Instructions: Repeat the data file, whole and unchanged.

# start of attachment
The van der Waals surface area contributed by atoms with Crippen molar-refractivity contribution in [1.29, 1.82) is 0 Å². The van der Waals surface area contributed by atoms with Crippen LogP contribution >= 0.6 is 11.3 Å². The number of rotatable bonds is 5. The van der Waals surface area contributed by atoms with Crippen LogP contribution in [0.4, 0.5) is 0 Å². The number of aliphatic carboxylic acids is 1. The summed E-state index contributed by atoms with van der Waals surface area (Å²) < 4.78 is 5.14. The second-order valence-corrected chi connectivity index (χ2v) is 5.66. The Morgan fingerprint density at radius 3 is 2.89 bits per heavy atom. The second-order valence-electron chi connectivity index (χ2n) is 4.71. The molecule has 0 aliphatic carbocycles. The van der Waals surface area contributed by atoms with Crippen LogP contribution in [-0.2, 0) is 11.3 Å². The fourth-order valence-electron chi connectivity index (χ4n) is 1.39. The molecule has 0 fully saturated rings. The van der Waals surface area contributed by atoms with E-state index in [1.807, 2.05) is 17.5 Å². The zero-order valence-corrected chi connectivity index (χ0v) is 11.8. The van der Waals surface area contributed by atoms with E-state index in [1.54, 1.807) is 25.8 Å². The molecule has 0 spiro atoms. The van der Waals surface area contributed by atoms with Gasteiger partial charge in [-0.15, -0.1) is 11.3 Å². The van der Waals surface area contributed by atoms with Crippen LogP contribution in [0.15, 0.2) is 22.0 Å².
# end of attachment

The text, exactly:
The van der Waals surface area contributed by atoms with Crippen molar-refractivity contribution in [1.29, 1.82) is 0 Å². The van der Waals surface area contributed by atoms with Crippen LogP contribution >= 0.6 is 11.3 Å². The number of rotatable bonds is 5. The van der Waals surface area contributed by atoms with Crippen LogP contribution in [0.4, 0.5) is 0 Å². The number of aliphatic carboxylic acids is 1. The summed E-state index contributed by atoms with van der Waals surface area (Å²) < 4.78 is 5.14. The second-order valence-corrected chi connectivity index (χ2v) is 5.66. The Morgan fingerprint density at radius 3 is 2.89 bits per heavy atom. The second-order valence-electron chi connectivity index (χ2n) is 4.71. The molecule has 0 aliphatic carbocycles. The van der Waals surface area contributed by atoms with Crippen LogP contribution in [-0.2, 0) is 11.3 Å². The fourth-order valence-electron chi connectivity index (χ4n) is 1.39. The molecule has 0 fully saturated rings. The van der Waals surface area contributed by atoms with E-state index in [1.807, 2.05) is 17.5 Å². The zero-order valence-corrected chi connectivity index (χ0v) is 11.8. The van der Waals surface area contributed by atoms with E-state index in [1.54, 1.807) is 25.8 Å². The molecule has 0 spiro atoms. The van der Waals surface area contributed by atoms with Gasteiger partial charge in [-0.15, -0.1) is 11.3 Å². The van der Waals surface area contributed by atoms with Crippen LogP contribution in [0.15, 0.2) is 22.0 Å².